Radio 3 commissions work from 50 composers annually and Wright is immensely proud of being able to give a platform to talent such as John Rutter and James Dillon. "Through one of those shifts in society we are probably at a period now where we have as rich a set of British classical composers as maybe ever before in our history," he says. "They struggle to survive and so helping by increasing the number of commissions we can give them is a significant step and one which helps us get lots of great new music, broadcast for the first time on air."
Wright is also delighted that the BBC has managed to sustain five orchestras and the only full-time professional choir in the country, the BBC Singers. He notes that one in 60 of the entire BBC workforce is a member of one of these performing groups, which together represent an annual investment of £28m, a quarter of which is paid for out of the Radio 3 budget.
He probably appreciates this national asset all the more for having spent nine years out of the country, in America as the artistic administrator of the respected Cleveland Orchestra, and in Germany as a vice-president of the famed classical music record company Deutsche Grammophon. He came back to Britain and became the BBC's head of classical music. When he was appointed controller of Radio 3 he beat off competition from Roger Lewis, who subsequently headed up the rival commercial operation Classic FM.
Wright sees the differences between his station and Classic as further evidence he is not given to the cynical chasing of listeners. "Colleagues at Classic would probably say there is clearer water between us as two radio stations now than there has ever been," he says. "They operate a very tight playlist, as a commercial station has to operate, and they have some very loyal listeners. It's a CD playlist and couldn't be more different from Radio 3."
Rajar figures released last week showed Radio 3 had suffered a slight fall, not unexpected for the quarter, to 1.8 million listeners. Its share remained stable at 1.1 per cent. "The figure hovers around two million, sometimes it's 2.2 and sometimes it's 1.9. The trend-line is absolutely stable at two million which, if you think of the period and what has come into the market, is pretty remarkable," says Wright.
The Radio 3 listenership is, in terms of profile, if not in size, "very much like the Radio 4 audience", he says. "Mid-fifties is the average age, there's a London and south-east bias, it's ABC1-biased, and slightly male skewed. Average listening is as high as it's been for a long time at between six and a half and seven hours a week. As a Mancunian I would love a broader and more even spread of UK listening, although we have a broader range of voices on the station. Our target is people of an open mind and they can be of all ages, frankly." He is not unduly concerned that his mature audience hinders him in taking advantage of opportunities online. Radio 3 enjoyed great success by enabling 1.4 million listeners to download the Beethoven symphonies, transforming the relationship between classical music and the internet.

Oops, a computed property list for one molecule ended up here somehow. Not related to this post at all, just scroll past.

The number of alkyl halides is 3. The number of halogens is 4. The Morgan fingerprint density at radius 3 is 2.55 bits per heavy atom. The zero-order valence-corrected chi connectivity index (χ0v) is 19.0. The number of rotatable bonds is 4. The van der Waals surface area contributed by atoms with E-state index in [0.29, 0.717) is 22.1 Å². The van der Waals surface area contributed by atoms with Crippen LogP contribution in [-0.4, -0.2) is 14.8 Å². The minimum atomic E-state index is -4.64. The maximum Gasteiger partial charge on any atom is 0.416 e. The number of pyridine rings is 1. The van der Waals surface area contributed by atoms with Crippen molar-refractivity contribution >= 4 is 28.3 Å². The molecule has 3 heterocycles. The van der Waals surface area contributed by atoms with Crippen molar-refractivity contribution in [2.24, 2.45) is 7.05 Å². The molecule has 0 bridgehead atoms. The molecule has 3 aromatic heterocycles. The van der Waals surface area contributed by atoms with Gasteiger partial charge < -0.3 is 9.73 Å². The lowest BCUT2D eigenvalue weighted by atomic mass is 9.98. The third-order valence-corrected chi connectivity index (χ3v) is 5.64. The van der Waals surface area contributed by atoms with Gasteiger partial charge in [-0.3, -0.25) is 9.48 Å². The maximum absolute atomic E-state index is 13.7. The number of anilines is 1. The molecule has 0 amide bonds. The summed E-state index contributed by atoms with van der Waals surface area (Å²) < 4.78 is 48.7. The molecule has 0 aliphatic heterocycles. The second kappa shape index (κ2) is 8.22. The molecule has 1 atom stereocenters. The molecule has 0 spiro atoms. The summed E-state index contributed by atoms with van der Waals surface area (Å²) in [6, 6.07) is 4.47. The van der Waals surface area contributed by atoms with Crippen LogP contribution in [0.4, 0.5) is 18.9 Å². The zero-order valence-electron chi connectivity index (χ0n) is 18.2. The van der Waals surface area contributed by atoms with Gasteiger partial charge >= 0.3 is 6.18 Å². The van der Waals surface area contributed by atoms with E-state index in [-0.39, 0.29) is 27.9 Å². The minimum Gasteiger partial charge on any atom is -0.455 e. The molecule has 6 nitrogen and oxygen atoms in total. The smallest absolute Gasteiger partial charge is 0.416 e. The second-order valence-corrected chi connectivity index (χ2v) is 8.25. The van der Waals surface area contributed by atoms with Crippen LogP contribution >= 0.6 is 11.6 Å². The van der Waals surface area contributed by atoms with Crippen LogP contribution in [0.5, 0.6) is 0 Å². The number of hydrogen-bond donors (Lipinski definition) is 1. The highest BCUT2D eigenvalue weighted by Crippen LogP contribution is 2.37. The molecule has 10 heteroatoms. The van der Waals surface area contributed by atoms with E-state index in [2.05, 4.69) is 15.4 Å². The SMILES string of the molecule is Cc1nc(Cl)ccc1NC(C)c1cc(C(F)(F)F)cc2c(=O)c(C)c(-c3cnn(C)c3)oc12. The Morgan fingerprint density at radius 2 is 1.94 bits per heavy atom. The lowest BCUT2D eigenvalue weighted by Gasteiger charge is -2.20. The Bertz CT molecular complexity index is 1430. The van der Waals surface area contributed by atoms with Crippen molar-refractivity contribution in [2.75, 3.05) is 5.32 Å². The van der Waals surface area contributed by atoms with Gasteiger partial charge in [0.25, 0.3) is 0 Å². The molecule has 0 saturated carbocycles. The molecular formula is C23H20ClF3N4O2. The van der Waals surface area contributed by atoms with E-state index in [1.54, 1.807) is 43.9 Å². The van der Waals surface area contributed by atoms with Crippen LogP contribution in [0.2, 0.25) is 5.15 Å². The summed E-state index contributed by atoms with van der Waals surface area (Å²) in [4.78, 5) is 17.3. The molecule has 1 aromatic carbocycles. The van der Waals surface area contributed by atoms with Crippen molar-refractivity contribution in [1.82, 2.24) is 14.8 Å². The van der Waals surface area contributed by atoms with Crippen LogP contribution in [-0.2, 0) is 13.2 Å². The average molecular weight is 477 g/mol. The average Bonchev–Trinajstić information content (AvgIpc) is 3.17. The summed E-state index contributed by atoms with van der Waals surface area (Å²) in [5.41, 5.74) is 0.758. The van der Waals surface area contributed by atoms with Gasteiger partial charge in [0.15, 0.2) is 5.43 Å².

The station has also raised its profile by broadcasting the complete works of both Beethoven and Bach. "What we did was to put our heads far above the parapet. People have said it was a huge success but forget what a risk it was to clear a whole week - or in the case of Bach 10 days - for nothing but the work of one composer and play their complete works. This is in a world of sound-bites, in which people talk about attention spans being only a few seconds. To say, 'come and spend nine or 10 days with us', or put on Wagner's entire Ring Cycle of 14 hours and 45 minutes in one day, that I think is staying true to what we do."
Listeners are anxious for more of the same but, not for the first time, Wright is willing to stand up to them. "It would be the simplest thing in the world just to carry on doing it and it then becomes a tired formula. We are not giving the audience what they want in that area but I'm sure we were absolutely right not to do Mozart in that way."
The station has always provoked a sense of ownership among its audience. In the Fifties there was a Radio 3 Defence Society, formed to protect the station from cuts, and including Olivier, Albert Camus and TS Eliot among its members. Wright says: "Nobody running R3 could be unaware of the heritage. So many listeners have grown up with the station and talk about it being their musical and cultural education. To have a set of listeners like that who are so passionate and who listen so carefully, we are incredibly fortunate."
It is because he has a lifelong relationship with Radio 3 that Wright is confident that he can test his fellow listeners with a schedule that has room for Harrison Birtwistle and Kanda Bongo Man, for chamber music and challenging drama, and for discussions with Gilbert and George. "We are offering a very broad canvas and our unwritten contract with our listener is that, if you don't like something then that's fine, we don't expect you to like everything, but we trust you will come back and enjoy something later today or tomorrow. It's a million miles from the radio industry idea that you can't lose your listener at any cost. It's about mutual trust."
Radio 3 will mark its 60th anniversary on 29 September with an evening of programmes, 'Sixty Years On'
1946: The BBC Third Programme starts its life as a forum for debate, drama, opera, and classical music.
1967: The name of the channel is changed to Radio 3, as Radio 1 and two other national radio channels are also numerated. Radio 3 acquires as a service known as Network Three, which played more accessible music than The Third Programme, and which contained far less speech. The newly-named channel also scoops up 'Study Session' and 'Sports Service', a Saturday afternoon sports programme. The Third Programme, however, maintains a separate programming output for another three years.
1970: All of The Third Programme is subsumed by Radio 3.
1978: Radio 3 moves to a poor-quality medium wave frequency, where it broadcasts, among other things, Test Match cricket.
1992 Radio 3 leaves MW for good, and retains an FM frequency. The cricket moves to Radio 4 long wave.
2006 Radio 3 trials a music download service as part of The Beethoven Experience.